I do wonder how much the advent of the word processor/laptop has changed how we approach writing. I taught myself to touch type – on a typewriter – around the time of completing my PhD, but my thesis was handwritten and typed up by the wife of one of the group technicians (this was clearly a little money spinner for her on the side as all the students used her services). Corrections involved Tippex in general (as did corrections to the thesis itself). During my postdoc positions, cut and paste meant literally that: one took a typed up version of the paper and, if sections – or merely sentences – were to be moved around, the secretary got out the scissors and sellotape. Perhaps this meant one thought harder about the writing in the first place, but I suspect I actually gave my professor hand-written manuscripts to read before they got passed on to be typed, although I have forgotten that detail.

What I do know is that, at the end of my second – and extremely productive – postdoc, I was required to write six papers in six weeks. That was a real endurance test. My husband had by that point left the USA, so I could write all day and all night if I wanted before I too flew home, but it was still a very tall order. With six papers on similar territory, it was impossible to make the experimental methods section other than pretty repetitive (and probably self-plagiaristic into the bargain). I ended up mentally thinking to myself how ‘allergic’ I had become to my own writing, simply bored by stylistic tics that I had no time to consider how to eradicate. Luckily, as I then changed the sorts of systems I was working on, I had to reconsider what I was writing and how to describe the experiments so I could at least start afresh in some senses during the next fellowship.

But I have had other bad experiences with writing, which perhaps takes me back closer to the themes of Emerson’s book. I had one (senior) co-author who used to go through every paper, line by line, with those who were named authors from the group. This was an immensely tedious, frustrating and ultimately pointless way of doing things. I think in part it was because he didn’t find/make time to read the paper at any other time, so this was his way of editing simultaneously with reading the draft. I do not think I learned anything from the process. Much later, indeed when a professor, I co-authored a paper with another professor (there were  several other co-authors too) who clearly felt there was a pecking order in authorship. Not in the order of names on the paper – although that too no doubt, although I have mercifully forgotten – but in who got to put the last touches of red ink on the paper. Again, an immensely frustrating process: he would take a perfectly adequate sentence and shift the word order around to satisfy his own sense of self-importance, or that’s what it felt like.

Clarity matters, logical thought and clear arguments to lead the reader through from start to finish, all these matter. But some stylistic issues are simply a question of personal taste and, for a scientific paper, there is a limit to how many changes of this sort are warranted if, by requiring such changes, the paper is held up for months because said red-pen-fanatic professor won’t allow the paper to be submitted until it has been through his personal control. Interestingly, at some level he must have known this was a bad habit as he remarked to me how an eminent scientific knight had refused to co-author any further papers with him after his own writing had been given a rough going over.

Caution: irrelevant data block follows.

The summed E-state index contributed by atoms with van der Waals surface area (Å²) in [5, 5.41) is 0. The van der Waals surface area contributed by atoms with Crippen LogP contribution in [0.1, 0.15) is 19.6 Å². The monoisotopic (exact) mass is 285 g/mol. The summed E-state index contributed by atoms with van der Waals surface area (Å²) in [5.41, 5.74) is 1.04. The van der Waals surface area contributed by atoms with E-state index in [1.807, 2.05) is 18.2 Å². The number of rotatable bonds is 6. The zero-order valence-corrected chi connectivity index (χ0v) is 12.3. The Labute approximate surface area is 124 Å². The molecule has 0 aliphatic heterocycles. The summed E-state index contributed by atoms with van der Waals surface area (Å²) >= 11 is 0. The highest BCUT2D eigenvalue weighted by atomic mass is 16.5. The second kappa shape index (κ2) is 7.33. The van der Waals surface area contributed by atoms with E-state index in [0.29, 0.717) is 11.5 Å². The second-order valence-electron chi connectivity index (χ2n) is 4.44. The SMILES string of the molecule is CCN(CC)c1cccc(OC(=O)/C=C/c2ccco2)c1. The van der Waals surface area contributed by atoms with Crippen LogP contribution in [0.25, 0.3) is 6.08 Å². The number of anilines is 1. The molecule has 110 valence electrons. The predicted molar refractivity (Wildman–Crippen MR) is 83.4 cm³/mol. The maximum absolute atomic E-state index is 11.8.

I found Emerson’s book – available freely online– an interesting and thought-provoking read. She conducted 106 interviews, of which she presented 19 in detail simply as the straight narrative they had given her during the interviews. What intrigued me was the many different ways the interviewees had thought about their writing, ranging from ‘this is just what I do’ through expressions of frustration and feeling blocked to not having thought much about it at all. Some writers clearly felt that writing was a painful necessity, but not something they ever felt comfortable with. Others saw it as a natural expression of their thoughts, a way of communicating using different styles as appropriate for different audiences. So, if you want to be stimulated to consider how you tackle your writing, whether or not you have been formally taught or usefully informed by a senior author, it is well worth a read. Reading about different people with their different strategies is always going to be illuminating.

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Higher Education Through the Looking Glass

I feel as if the Higher Education sector has somehow stepped through Alice’s mirror. Everything is topsy-turvy and has been for some time.  It is hard to know where the next attack will come from. Labour peer Lord Adonis started the university football, with accusations about Vice Chancellors’ high pay and a suggestion that academics didn’t work over the summer (I have already attempted to debunk that latter myth). But more recently everyone seems to want to attack the sector, and particularly Oxbridge, in ways that are not always evidence-based, to put it charitably, with attacks coming from left and right.

David Lammy attacks us for not admitting enough black students. As I argued when he made the same criticism seven years ago, the very means by which he seeks to attack us is only going to act as a further deterrent, overwhelming all the hard work every single Oxbridge College will be putting into its outreach work in schools by giving the message that any BAME candidate who does apply won’t fit in, so why should they apply? My point of view was reinforced by Oxford’s African and Caribbean Society this week in the Telegraph.  WonkHE’s very own analysis shows that the (publically available, no FoI required) statistics do not bear out the claim of bias against such applicants, and demonstrates many universities do proportionately worse .